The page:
For heads, you have to hit the heads at the start so there's only one way, .
For heads, we either start off with heads, which gives us ways to arrange the other flips, or we start off with five heads and one tail, which has ways minus the overlapping cases, and . Total ways: .
Then we sum to get . There are a total of possible sequences of coin flips, so the probability is . Summing, we get .
Solution 2
Reaching 4 will require either 4, 6, or 8 flips. Therefore we can split into 3 cases:
(Case 1): The first four flips are heads. Then, the last four flips can be anything so possibilities work.
(Case 2): It takes 6 flips to reach 4. There must be one tail in the first four flips so we don't repeat case 1. The tail can be in one of 4 positions. The next two flips must be heads. The last two flips can be anything so flips work. .
(Case 3): It takes 8 flips to reach 4. We can split this case into 2 sub-cases. There can either be 1 or 2 tails in the first 4 flips.
(1 tail in first four flips). In this case, the first tail can be in 4 positions. The second tail can be in either the 5th or 6th position so we don't repeat case 2. Thus, there are possibilities.
(2 tails in first four flips). In this case, the tails can be in positions.
Adding these cases up and taking the total out of yields . This means the answer is .
Solution 3
(Inspired by https://www.youtube.com/watch?v=EZYzjmd_f2g by Walt S)
Draw a triangle of dots as seen in the video. Now, we'll do something different than he did. Draw a dotted line between dots that correspond to 3 on the number line and dots that correspond to 4 on the number line. This is the threshold that must be passed to have a successful sequence. We consider the three entry points to the immediate right of this line. Doing a tiny bit of fun bashing as we slide down this triangle, we find there is 1 way to cross the line for the first time through the uppermost entry point, 4 ways to cross the line for the first time through the middle entry point, and 14 ways to cross the line for the first time through the lowermost entry point.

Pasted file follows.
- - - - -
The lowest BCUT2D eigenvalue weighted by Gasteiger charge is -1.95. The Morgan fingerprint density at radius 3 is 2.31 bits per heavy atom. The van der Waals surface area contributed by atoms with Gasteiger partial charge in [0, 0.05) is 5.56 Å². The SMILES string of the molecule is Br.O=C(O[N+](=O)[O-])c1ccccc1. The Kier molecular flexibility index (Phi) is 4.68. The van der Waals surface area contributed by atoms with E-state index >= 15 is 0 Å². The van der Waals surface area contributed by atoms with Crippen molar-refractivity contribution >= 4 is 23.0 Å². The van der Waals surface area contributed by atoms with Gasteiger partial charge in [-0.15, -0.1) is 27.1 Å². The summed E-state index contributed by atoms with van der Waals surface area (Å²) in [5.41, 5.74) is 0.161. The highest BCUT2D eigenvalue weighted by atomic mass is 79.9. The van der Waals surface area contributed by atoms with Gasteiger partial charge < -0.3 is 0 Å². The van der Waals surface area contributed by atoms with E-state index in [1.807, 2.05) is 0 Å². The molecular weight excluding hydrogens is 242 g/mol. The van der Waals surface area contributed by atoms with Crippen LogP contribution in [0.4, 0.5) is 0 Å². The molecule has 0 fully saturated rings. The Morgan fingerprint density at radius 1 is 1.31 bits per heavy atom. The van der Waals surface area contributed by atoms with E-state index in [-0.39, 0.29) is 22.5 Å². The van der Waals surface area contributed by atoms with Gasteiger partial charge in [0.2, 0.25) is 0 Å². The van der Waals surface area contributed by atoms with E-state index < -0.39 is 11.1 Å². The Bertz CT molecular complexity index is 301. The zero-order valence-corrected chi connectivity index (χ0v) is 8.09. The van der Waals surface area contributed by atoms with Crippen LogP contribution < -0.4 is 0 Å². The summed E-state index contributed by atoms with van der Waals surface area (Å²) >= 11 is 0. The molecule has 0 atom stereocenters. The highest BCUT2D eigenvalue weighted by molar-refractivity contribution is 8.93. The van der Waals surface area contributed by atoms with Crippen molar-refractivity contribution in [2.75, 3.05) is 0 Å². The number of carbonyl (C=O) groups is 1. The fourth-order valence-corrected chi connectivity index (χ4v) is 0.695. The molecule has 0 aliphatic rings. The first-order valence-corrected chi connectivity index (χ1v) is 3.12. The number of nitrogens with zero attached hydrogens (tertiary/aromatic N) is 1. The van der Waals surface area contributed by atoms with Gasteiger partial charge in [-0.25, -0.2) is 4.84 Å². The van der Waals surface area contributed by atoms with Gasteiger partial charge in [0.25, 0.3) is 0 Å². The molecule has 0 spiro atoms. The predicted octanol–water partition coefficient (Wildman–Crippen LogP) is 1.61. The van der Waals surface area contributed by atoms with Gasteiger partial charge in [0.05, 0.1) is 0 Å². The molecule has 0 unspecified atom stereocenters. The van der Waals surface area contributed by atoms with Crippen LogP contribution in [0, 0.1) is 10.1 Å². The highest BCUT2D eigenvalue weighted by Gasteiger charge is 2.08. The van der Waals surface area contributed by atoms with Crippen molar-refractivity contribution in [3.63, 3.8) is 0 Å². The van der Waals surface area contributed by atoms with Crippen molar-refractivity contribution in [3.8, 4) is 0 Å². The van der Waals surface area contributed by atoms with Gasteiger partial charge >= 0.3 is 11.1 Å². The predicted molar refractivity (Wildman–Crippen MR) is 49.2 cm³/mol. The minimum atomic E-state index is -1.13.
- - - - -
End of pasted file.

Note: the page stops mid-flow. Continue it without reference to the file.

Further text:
Superimpose Pascal's triangle over the dots. Notice that the number of ways to get to a dot is equal to its corresponding number on Pascal's triangle. Rows on Pascal's triangle sum to powers of 2. There are ways to get to the 4th row (remember that we start with the 0th row), and we found that 1 of them makes us cross the threshold for the first time. There are ways to get to the 6th row, and we found that 4 of them make us cross the threshold for the first time. There are ways to get to the 8th row, and we found that 14 of them make us cross the threshold for the first time.
Adding up these probabilities and summing and , we get our answer.
See Also
2016 AMC 12A (Problems • Answer Key • Resources) | |
Preceded by Problem 18 |
Followed by Problem 20 |
1 • 2 • 3 • 4 • 5 • 6 • 7 • 8 • 9 • 10 • 11 • 12 • 13 • 14 • 15 • 16 • 17 • 18 • 19 • 20 • 21 • 22 • 23 • 24 • 25 | |
All AMC 12 Problems and Solutions |